Second to maybe visiting the nation's capital on a school field trip, or buying a gun at Walmart, a stop at the Grand Canyon is one of the most American things you could possibly do.
As of next year, though, it may get a little more expensive.
One of 115 national parks to propose increased admission fees, Arizona's Grand Canyon announced Friday that it plans to raise the cost of seven-day passes (which are good from one to seven days) from $12 to $15 for pedestrians and cyclists, and from $25 to $30 for vehicles; annual passes would go up an additional $10, to $60. The additional revenue would be used to fund park projects ahead of its centennial in 2016.
The public has 60 days to dispute the fee increase, and according to a memo penned by National Park Service Director, Jonathan Jarvis, "If there is significant public controversy, a park may choose not to implement... fees." However, a park "may phase in the new rates over three years, or delay the new rates until 2016 or 2017." So, there you go: your voice will be heard.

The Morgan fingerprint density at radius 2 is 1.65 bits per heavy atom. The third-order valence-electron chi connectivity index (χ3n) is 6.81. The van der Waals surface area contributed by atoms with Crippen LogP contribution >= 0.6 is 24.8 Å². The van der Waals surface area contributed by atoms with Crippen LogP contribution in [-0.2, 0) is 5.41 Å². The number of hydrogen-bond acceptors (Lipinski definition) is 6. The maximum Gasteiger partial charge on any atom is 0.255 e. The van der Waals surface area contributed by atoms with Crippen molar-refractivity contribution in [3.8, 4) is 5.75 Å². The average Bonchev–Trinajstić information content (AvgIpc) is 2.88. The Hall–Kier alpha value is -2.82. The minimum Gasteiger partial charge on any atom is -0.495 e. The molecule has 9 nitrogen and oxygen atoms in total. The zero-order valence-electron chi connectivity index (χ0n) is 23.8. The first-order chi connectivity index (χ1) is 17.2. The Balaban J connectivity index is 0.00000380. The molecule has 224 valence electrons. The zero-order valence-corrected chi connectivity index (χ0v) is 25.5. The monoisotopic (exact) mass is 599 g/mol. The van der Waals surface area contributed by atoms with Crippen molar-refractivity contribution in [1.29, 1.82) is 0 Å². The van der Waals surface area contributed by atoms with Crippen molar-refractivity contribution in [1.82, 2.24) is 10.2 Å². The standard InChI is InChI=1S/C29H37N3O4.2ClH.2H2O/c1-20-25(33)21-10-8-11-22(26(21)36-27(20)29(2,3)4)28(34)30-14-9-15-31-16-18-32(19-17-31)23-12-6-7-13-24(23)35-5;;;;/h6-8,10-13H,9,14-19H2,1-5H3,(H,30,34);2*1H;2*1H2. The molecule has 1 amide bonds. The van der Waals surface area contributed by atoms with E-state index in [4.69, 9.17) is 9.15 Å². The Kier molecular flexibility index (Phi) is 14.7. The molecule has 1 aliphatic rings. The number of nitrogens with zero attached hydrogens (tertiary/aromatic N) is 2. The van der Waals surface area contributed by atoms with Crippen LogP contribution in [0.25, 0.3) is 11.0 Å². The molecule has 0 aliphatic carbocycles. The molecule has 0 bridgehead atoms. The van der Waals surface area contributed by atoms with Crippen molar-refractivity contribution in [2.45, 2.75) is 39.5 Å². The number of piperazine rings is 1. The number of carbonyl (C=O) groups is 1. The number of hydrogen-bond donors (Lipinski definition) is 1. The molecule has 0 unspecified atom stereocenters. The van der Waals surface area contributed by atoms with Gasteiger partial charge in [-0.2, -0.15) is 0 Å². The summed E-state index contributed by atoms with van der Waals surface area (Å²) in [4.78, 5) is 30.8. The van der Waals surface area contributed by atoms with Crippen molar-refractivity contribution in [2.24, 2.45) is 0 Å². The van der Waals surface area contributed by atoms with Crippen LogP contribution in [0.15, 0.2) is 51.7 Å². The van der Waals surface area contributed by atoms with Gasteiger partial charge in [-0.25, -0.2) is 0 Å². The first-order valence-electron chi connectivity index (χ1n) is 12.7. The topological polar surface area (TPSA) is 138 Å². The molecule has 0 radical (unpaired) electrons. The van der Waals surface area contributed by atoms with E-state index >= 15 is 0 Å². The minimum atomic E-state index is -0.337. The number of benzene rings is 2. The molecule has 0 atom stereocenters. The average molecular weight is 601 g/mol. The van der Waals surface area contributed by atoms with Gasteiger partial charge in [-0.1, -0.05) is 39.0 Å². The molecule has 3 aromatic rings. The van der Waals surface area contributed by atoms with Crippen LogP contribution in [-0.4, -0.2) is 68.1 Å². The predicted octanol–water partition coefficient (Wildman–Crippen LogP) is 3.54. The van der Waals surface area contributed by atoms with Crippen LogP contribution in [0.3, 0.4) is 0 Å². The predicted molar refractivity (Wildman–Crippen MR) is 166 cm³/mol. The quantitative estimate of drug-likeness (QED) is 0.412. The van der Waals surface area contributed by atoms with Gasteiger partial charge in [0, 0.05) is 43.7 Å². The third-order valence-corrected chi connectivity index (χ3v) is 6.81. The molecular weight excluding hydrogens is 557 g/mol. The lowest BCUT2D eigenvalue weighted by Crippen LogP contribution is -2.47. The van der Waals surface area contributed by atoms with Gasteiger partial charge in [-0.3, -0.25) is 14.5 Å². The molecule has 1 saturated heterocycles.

Good news, though, if they do move ahead with the price hike. The Grand Canyon, which last raised entry fees in 1997, is one of 10 parks including Yellowstone, Yosemite, and Zion that's limited to a maximum fee cap -- $15 per person and $30 per vehicle. So, unless somebody changes the rules (and, like, that never happens in Washington), this is as high as fees should climb in the foreseeable future.